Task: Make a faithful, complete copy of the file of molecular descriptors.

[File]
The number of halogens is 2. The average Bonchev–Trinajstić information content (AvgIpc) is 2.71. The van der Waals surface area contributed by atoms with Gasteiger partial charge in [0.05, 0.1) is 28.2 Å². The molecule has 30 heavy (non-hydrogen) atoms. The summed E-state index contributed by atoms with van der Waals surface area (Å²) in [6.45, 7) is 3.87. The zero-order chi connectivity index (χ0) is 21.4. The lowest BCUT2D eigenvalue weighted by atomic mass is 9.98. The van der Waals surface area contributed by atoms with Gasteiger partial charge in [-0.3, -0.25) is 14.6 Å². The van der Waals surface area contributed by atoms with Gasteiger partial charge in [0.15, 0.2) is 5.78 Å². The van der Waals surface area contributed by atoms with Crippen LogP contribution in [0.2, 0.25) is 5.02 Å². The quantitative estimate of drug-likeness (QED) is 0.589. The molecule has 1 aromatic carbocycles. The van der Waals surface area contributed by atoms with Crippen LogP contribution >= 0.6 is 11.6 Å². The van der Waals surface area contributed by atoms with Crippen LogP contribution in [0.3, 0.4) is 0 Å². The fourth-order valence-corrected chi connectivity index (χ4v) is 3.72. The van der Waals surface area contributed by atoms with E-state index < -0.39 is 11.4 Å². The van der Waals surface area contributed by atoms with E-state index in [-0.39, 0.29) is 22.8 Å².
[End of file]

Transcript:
The number of halogens is 2. The average Bonchev–Trinajstić information content (AvgIpc) is 2.71. The van der Waals surface area contributed by atoms with Gasteiger partial charge in [0.05, 0.1) is 28.2 Å². The molecule has 30 heavy (non-hydrogen) atoms. The summed E-state index contributed by atoms with van der Waals surface area (Å²) in [6.45, 7) is 3.87. The zero-order chi connectivity index (χ0) is 21.4. The lowest BCUT2D eigenvalue weighted by atomic mass is 9.98. The van der Waals surface area contributed by atoms with Gasteiger partial charge in [-0.3, -0.25) is 14.6 Å². The van der Waals surface area contributed by atoms with Gasteiger partial charge in [0.15, 0.2) is 5.78 Å². The van der Waals surface area contributed by atoms with Crippen LogP contribution in [0.2, 0.25) is 5.02 Å². The quantitative estimate of drug-likeness (QED) is 0.589. The molecule has 1 aromatic carbocycles. The van der Waals surface area contributed by atoms with Crippen LogP contribution >= 0.6 is 11.6 Å². The van der Waals surface area contributed by atoms with Crippen LogP contribution in [0.3, 0.4) is 0 Å². The fourth-order valence-corrected chi connectivity index (χ4v) is 3.72. The van der Waals surface area contributed by atoms with E-state index < -0.39 is 11.4 Å². The van der Waals surface area contributed by atoms with E-state index in [-0.39, 0.29) is 22.8 Å².